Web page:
A couple of weeks ago I re-found a blog called the Kitchen Reader. It’s a genius idea: an online book club that reads only food writing. I love the idea of a book club. I am the type of person who not only loves reading but loves discussing books. But getting out to a book club is not an option with a toddler at home so this online version is perfect.
Not only that but, as you may have guessed from the name, they only read food writing. Could there be a better book club?
I wasn’t sure how I would find time to read & then review this month’s book (Season to Taste by Molly Birnbaum) so even as I write this I have yet to tell the Kitchen Reader people that I’m on board (I’ll do that before posting this though). However, thanks to the e-book version, I managed to read, no inhale, the book in a week.
It was a brilliant read: fact-filled, well written and researched with an edge of suspense. I won’t ruin that suspense for you, but a brief summary is Birnbaum loses her sense of smell in an accident and her dream of becoming a chef seems ruined. The book chronicles her journey to discover more about her condition and to figure out what to do next.
I loved reading about the science of smell. As Birnbaum points out, how we smell is not fully understood, and yet it is such a powerful sense. She explains that there are the links between olfaction and the emotional centre of the brain, which account for smell’s relationship with memory (i.e. the way that scent can bring back memories very vividly).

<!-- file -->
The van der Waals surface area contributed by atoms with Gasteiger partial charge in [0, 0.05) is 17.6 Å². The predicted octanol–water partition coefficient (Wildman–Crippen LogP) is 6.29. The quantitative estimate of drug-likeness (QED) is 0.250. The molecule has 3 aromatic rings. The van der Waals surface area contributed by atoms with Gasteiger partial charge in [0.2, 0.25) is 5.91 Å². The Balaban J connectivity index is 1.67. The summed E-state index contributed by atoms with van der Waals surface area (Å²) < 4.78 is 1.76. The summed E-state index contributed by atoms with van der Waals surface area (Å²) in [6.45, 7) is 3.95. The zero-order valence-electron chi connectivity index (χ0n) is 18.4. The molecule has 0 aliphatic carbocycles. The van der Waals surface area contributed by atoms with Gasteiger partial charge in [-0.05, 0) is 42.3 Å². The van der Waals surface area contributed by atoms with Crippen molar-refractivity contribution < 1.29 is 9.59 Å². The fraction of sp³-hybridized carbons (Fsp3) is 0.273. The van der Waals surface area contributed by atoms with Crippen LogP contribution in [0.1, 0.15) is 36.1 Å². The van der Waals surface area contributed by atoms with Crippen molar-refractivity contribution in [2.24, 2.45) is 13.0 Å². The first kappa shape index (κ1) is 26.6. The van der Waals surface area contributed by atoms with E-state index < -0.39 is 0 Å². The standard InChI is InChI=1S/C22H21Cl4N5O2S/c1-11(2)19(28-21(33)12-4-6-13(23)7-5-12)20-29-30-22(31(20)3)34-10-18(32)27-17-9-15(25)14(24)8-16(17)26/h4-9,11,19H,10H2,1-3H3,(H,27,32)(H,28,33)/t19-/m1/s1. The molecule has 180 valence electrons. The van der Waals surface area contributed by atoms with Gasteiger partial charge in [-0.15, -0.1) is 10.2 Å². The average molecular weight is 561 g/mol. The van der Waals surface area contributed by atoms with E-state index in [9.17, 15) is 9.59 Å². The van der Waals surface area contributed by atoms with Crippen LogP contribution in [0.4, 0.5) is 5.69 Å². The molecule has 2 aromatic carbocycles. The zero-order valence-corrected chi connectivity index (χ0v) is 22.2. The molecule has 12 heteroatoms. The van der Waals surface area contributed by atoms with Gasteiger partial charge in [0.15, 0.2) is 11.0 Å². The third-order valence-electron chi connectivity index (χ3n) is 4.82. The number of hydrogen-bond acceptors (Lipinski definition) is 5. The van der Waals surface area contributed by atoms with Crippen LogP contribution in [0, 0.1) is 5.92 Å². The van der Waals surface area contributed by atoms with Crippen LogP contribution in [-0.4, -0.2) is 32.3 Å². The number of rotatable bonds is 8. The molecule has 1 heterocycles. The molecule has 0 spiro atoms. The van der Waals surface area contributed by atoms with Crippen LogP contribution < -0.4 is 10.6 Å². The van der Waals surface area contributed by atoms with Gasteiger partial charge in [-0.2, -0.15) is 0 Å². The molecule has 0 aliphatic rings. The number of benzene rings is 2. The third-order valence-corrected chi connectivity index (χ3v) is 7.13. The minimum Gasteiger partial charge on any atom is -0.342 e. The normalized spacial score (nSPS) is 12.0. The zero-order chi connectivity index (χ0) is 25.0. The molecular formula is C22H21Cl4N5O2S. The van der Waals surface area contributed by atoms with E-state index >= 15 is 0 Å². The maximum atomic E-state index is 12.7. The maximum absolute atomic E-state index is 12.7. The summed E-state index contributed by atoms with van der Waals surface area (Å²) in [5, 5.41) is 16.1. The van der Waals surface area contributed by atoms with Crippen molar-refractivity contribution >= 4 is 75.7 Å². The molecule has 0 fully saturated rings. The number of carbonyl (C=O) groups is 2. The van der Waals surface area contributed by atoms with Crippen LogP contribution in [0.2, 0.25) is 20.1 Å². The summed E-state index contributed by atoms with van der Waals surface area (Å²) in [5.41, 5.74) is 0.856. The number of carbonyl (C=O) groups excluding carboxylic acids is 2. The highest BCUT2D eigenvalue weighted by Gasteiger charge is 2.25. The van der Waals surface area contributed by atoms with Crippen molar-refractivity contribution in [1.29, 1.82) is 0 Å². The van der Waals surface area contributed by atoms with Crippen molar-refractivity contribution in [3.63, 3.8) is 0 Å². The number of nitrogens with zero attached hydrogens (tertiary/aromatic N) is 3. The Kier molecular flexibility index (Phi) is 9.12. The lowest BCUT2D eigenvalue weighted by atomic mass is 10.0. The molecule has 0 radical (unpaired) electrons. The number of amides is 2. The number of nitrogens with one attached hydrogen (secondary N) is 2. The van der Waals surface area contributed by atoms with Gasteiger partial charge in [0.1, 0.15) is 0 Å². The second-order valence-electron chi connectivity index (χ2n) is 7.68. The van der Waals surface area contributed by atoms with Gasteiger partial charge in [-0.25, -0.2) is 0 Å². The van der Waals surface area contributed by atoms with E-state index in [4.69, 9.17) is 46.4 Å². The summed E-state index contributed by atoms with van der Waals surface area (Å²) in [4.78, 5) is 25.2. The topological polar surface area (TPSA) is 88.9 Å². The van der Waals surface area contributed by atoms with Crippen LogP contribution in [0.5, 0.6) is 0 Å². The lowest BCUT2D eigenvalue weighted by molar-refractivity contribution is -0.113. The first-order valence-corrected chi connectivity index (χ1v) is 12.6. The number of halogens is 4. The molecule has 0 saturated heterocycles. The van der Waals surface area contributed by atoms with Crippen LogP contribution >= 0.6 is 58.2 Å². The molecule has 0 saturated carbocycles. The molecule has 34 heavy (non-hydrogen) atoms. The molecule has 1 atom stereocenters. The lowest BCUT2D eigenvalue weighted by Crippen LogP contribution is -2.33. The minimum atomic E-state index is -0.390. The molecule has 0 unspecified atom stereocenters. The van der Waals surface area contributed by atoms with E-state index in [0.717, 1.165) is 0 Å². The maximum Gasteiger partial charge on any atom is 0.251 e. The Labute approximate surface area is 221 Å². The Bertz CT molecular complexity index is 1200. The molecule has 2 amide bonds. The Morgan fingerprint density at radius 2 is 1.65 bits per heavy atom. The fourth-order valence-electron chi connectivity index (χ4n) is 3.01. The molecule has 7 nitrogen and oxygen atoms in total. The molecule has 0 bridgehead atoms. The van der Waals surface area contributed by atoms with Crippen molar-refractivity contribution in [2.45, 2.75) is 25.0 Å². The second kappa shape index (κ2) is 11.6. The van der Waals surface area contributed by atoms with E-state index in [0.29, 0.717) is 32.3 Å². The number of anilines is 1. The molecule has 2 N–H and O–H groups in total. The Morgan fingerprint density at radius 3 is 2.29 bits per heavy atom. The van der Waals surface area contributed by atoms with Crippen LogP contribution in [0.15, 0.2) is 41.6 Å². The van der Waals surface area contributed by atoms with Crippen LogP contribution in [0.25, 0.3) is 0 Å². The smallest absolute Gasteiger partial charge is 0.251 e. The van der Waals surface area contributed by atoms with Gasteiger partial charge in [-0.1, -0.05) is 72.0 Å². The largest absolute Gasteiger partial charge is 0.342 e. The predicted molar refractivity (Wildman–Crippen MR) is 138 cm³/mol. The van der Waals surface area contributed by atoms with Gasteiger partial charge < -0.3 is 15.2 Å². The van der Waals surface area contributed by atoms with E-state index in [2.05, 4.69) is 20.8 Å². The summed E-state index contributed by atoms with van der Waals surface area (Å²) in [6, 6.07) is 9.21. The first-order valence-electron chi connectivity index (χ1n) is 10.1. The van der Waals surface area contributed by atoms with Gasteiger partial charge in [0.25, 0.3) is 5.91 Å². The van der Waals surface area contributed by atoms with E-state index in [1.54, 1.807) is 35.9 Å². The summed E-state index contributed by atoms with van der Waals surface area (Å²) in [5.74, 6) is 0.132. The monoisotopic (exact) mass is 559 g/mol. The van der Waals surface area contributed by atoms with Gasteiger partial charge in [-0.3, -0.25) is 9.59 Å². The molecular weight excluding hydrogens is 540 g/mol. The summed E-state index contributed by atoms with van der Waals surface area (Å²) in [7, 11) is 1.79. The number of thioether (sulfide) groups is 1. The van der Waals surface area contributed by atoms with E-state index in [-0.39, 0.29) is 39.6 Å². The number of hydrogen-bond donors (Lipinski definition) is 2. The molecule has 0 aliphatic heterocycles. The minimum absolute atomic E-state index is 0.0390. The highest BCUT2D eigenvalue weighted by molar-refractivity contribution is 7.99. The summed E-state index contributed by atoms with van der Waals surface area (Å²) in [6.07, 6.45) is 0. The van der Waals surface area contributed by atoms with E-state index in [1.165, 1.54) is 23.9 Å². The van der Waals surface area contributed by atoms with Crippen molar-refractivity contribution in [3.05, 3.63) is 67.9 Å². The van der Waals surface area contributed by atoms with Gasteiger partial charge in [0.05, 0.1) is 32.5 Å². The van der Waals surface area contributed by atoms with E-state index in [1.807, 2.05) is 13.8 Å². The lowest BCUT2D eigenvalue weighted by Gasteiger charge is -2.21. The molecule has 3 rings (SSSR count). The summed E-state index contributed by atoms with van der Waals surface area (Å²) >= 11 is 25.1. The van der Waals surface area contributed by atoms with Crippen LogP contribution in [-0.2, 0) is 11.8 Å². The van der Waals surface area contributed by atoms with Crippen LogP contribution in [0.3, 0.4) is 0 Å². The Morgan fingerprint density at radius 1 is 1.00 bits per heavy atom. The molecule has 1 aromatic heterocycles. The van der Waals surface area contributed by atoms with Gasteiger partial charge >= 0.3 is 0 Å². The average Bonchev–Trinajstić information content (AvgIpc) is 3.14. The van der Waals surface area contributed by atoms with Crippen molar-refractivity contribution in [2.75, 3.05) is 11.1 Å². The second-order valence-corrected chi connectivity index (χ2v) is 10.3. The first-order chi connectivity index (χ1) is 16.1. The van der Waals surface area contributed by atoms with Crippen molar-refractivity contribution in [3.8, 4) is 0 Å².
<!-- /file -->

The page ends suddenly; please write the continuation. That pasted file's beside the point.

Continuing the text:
And it is such an amazing relationship. My toddler discovered an old film container with American change inside it one day during the week that I was reading this book. Explaining the various coins to her reminded me of my home country generally. But when I leaned down and smelled the coins in my hand, that warm metallic tang took me straight to hot summer days and walks up to the local Seven Eleven to get a slurpy. I never would have paired change to those slurpy runs, but there it was linked by the smell of coins in a warm hand.
Coins weren’t the only thing I found myself compelled to sniff whilst reading this book. One evening I stood over chopped carrots & beets sniffing to discern the different aspects of their scents. It was amazing to notice the green, earthy, and sweet tones of a fresh root vegetables. I’m sure Birnbaum would describe them more compellingly: her descriptions in the book are outstanding.
This book was packed with fascinating information (i.e. there’s a link between feeling depressed and a weaken sense of smell), as well as being exciting to read (the science of smell is well woven with personal episodes from her life which give a forward momentum to the story). But it has also reminded me to stop and smell the world more.